24. SALVATION ARMY TEMPLE
The Salvation Army came to Fakenham in 1884 and initially met in Star Barn. They purchased the former Wesleyan Chapel when its congregation joined with The Primitive Methodists in 1932.
This building was the only one to suffer bomb damage in the war. The bombs disturbed graves in the nearby St Peter's Churchyard and there are stories of children finding human bones and taking them home (before parents ensured they returned them!).
Mike Bridges recalled:
One morning the war became a first-hand experience. On the way to school, there was great excitement amongst us children. During the night of 8th May 1941 there had been an air raid and an aircraft had dropped a stick of nine bombs across Fakenham, narrowly missing the parish church but sadly demolishing the Salvation Army's Temple.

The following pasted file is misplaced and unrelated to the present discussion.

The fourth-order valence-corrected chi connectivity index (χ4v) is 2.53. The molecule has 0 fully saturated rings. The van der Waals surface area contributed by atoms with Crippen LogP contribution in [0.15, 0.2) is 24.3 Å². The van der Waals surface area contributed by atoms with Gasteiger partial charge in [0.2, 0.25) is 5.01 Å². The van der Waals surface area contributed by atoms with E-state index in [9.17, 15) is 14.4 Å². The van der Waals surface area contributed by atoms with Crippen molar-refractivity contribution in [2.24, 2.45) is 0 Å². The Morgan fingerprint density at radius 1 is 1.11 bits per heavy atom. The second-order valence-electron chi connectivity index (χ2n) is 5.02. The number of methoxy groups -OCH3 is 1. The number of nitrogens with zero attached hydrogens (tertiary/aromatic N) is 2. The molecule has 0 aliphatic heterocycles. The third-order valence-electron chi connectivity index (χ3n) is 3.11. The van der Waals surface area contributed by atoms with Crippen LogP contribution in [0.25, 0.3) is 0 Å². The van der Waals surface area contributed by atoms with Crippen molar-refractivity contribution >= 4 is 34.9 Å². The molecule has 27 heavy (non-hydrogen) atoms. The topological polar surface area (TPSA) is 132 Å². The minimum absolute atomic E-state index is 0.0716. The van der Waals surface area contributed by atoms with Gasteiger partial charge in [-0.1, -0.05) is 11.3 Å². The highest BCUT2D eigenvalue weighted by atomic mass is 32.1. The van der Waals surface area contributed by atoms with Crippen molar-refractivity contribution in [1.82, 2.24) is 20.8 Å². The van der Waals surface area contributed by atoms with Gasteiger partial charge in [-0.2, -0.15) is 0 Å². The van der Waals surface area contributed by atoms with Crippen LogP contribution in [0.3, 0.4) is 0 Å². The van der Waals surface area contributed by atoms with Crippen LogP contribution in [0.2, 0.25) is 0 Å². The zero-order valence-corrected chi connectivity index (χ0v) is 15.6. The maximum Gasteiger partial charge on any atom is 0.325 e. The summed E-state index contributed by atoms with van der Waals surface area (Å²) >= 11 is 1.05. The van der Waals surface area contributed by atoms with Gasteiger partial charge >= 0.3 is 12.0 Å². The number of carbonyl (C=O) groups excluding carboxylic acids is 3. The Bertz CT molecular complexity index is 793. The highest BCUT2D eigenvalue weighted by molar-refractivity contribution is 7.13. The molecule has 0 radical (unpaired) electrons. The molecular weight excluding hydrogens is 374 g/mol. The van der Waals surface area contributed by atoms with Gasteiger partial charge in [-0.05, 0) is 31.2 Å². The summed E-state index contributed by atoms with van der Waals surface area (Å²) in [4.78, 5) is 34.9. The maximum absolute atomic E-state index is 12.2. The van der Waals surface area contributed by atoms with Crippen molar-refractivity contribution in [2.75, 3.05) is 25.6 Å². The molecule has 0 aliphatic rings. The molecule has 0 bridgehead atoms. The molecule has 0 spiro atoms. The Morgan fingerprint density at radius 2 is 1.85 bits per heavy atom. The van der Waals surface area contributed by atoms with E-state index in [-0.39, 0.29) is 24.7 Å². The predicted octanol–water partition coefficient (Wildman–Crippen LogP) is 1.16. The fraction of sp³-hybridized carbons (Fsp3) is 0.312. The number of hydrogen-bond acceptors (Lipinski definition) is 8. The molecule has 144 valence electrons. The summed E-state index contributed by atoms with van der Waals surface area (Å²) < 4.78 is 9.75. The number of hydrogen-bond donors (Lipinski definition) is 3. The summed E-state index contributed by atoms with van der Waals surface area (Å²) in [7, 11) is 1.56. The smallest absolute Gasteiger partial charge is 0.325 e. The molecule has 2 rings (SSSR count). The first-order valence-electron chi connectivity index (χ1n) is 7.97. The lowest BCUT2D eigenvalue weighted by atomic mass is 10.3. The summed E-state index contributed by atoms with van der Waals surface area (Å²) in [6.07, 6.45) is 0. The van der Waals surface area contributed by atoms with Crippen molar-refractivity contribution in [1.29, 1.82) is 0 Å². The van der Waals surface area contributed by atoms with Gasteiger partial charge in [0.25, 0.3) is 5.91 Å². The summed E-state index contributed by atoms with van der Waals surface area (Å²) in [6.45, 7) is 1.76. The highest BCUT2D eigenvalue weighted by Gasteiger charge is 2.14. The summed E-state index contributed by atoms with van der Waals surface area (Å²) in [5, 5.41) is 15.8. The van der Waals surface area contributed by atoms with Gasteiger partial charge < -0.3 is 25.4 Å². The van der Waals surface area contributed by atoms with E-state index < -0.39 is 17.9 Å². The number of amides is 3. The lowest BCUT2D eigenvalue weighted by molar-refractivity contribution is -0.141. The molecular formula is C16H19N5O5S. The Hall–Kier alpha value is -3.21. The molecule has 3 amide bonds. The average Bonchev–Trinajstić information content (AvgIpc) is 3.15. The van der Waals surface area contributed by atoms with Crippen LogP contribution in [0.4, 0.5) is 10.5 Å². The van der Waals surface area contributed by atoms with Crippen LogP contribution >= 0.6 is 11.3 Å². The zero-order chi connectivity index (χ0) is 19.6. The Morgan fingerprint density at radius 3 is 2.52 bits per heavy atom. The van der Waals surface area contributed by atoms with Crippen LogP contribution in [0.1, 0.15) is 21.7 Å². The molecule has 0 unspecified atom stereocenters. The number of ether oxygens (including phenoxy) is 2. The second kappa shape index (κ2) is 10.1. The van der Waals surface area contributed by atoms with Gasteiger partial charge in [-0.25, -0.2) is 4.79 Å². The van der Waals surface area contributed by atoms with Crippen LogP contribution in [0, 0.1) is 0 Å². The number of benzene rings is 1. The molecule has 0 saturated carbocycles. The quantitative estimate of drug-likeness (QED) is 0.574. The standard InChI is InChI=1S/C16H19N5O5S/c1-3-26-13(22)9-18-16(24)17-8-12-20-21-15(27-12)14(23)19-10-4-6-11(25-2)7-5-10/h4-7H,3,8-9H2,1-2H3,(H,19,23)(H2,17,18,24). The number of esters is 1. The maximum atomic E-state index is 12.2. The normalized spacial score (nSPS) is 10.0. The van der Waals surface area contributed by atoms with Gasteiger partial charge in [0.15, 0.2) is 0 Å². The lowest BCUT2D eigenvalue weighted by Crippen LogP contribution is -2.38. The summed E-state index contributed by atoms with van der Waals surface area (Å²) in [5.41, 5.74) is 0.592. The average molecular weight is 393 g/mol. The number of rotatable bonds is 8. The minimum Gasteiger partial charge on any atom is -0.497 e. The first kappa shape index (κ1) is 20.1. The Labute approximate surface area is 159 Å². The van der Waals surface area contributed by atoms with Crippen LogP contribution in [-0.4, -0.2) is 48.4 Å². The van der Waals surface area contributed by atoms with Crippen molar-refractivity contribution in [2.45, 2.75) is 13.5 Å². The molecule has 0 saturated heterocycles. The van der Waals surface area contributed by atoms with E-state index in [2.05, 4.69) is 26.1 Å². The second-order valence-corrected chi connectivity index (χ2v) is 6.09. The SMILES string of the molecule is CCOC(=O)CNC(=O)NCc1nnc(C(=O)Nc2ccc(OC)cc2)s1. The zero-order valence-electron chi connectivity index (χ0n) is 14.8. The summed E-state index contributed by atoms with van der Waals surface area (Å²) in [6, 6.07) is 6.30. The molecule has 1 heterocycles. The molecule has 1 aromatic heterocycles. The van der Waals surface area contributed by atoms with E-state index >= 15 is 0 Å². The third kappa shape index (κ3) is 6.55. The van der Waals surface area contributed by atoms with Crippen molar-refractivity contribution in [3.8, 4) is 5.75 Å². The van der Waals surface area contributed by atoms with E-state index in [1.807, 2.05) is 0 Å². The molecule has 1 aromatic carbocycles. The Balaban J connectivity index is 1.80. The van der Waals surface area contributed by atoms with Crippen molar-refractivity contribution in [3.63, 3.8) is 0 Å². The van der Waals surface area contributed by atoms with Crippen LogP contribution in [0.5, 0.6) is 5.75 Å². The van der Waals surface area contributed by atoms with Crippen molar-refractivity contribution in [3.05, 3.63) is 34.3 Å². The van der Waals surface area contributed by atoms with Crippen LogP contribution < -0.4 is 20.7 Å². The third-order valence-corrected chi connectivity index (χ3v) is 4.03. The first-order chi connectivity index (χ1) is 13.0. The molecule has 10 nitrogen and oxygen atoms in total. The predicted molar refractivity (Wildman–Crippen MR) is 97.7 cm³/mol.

The bombs fell in a line from just behind Jimmy Needs' garage on Queens Road, across Newman's garden, where the car park now exists, in the churchyard, where, much to our boyish excitement, human bones were thrown up from the crater, and the last one fell in the garden of the Old Rectory. Nobody was killed, although people living next to the Salvation Army Temple had a considerable fright. Had the bombs fallen a few yards further south, Norwich Street would have been devastated.'
The ruins of the chapel were demolished and the Salvation Army moved back to Star Barn until the new Temple was opened.
You should now walk down the road, keeping the Corn Exchange (now the Central Cinema) on your left, at the small crossroads on your right is the Old Post Office, now a solicitors' office.